A Roman-African, Saint Augustine was born on November 13, 354, in the town of Tagaste (renamed Souk-Ahras, in modern-day Algeria.) His mother was Monica, a devout Christian and his father Patricius, a Pagan who on his deathbed converted to Christianity. Augustine considered his mother integral to his life, and his father a stranger. His family were Berbers, an ethnic group indigenous to North Africa, but were Romanized and spoke only Latin in their home.
Augustine was a typical youth of his time and led a hedonistic lifestyle. He was the father of a son born out of wedlock, and eventually abandoned the mother and in so doing, the son. His attraction to “wine, women, and song,” led him from the church of his mother and his childhood. He, however, maintains that the name of Christ never left the recesses of his heart.
In 386 he traveled to Rome and Milan, where he met St. Ambrose, Bishop and Doctor of the Church. St. Ambrose was an inspiration to Augustine and instrumental in his baptism. St. Monica found great peace and consolation in Augustine’s baptism and return to the church, both of which happened before her death.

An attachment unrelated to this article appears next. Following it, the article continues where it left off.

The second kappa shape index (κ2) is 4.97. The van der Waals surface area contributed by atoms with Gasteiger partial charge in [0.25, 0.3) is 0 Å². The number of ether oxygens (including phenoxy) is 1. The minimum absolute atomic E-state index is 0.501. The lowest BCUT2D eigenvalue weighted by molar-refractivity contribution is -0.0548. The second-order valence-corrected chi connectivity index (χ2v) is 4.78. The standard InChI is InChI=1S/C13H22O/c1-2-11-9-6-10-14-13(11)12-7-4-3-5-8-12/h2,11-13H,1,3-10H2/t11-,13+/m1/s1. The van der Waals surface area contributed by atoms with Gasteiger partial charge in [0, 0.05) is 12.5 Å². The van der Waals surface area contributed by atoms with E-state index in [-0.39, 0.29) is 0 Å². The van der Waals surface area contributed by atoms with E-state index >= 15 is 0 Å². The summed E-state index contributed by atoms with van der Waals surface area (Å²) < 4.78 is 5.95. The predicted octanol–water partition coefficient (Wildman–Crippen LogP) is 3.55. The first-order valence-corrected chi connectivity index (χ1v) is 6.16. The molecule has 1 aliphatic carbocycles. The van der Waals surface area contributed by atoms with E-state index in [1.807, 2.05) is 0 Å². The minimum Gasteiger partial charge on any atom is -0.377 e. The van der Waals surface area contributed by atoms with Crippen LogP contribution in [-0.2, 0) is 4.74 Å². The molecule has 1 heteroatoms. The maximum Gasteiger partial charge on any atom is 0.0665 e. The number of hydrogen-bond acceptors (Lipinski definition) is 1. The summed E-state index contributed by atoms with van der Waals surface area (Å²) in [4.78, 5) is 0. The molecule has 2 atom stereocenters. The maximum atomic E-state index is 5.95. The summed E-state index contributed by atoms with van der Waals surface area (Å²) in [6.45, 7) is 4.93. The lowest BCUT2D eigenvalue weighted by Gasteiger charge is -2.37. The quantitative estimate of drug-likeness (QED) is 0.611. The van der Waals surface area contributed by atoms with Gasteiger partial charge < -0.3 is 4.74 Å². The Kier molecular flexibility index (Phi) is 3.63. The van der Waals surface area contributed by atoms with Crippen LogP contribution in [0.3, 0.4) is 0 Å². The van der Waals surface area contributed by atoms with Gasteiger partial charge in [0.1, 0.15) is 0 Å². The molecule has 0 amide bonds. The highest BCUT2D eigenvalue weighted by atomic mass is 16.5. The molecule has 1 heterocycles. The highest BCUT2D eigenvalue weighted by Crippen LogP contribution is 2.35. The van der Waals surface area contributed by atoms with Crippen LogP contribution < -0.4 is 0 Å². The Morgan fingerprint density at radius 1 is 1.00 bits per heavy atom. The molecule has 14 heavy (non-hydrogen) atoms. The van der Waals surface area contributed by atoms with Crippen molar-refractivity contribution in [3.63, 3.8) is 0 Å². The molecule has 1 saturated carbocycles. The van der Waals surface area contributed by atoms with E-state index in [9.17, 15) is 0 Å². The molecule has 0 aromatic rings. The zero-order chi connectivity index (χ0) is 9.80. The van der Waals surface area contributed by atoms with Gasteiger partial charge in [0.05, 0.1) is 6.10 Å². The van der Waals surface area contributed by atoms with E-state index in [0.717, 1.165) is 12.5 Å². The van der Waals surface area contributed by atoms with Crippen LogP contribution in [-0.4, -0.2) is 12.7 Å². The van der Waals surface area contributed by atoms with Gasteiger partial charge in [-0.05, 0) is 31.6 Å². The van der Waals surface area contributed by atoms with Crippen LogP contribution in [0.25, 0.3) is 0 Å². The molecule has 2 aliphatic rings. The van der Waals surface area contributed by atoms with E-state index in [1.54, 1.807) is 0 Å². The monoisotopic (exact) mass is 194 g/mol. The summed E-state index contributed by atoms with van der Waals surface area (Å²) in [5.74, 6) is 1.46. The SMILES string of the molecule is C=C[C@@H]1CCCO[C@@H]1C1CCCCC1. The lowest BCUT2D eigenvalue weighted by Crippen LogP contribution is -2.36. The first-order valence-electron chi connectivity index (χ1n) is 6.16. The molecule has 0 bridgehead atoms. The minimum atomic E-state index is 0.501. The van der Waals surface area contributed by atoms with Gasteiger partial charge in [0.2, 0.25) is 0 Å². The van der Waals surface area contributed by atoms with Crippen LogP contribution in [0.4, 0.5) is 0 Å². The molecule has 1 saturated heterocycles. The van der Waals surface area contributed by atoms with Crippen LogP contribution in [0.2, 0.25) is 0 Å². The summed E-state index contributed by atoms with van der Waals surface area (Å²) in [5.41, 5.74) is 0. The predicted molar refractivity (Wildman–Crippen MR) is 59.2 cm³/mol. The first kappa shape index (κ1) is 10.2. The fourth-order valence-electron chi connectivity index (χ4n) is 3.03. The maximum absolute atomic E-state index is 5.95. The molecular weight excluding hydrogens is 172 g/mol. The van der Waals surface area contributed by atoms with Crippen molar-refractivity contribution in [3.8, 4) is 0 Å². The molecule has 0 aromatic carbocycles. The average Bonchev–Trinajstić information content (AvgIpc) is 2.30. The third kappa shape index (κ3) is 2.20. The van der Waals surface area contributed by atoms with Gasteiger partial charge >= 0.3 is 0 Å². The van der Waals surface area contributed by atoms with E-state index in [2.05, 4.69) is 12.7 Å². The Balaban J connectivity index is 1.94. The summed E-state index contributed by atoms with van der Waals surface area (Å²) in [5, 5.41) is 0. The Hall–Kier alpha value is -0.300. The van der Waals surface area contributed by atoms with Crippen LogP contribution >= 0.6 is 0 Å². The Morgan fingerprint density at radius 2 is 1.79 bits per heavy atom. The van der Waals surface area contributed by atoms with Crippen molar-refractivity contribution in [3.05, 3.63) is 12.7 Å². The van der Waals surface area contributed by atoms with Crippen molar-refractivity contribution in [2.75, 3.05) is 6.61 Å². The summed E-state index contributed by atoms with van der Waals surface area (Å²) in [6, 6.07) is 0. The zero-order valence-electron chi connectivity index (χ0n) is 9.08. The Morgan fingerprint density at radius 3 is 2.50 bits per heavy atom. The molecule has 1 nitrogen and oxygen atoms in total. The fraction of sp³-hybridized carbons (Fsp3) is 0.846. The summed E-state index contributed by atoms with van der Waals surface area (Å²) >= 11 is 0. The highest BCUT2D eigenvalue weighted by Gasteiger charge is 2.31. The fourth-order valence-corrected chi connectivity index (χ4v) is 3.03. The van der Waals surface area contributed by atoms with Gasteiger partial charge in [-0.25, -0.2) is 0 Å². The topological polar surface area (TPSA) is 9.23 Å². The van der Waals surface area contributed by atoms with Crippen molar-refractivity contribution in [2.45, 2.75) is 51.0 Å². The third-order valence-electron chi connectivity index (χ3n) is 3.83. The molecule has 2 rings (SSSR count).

St. Augustine was a man of brilliant mind and considerable rhetorical skills. He considered a career as an orator or lawyer, but then found a greater love of philosophy which he pursued with great fervor. Eventually, Augustine returned to Africa to live for God and hoped for a simple life of prayer, fasting, good works and meditation. However, the African town of Hippo called him as priest and bishop, and he reluctantly accepted. On the wall of his room there, written in large letters, were these wise words: Here we do not speak evil of anyone. He was devout, charitable, and friend of the poor.
St. Augustine lived until the age of seventy-five. He left us with Confessions, an account of his life and the nature of the times in which he lived. In his humility he declares, “Late have I loved Thee, O Lord; and behold, Thou wast within and I without, and there I sought Thee.”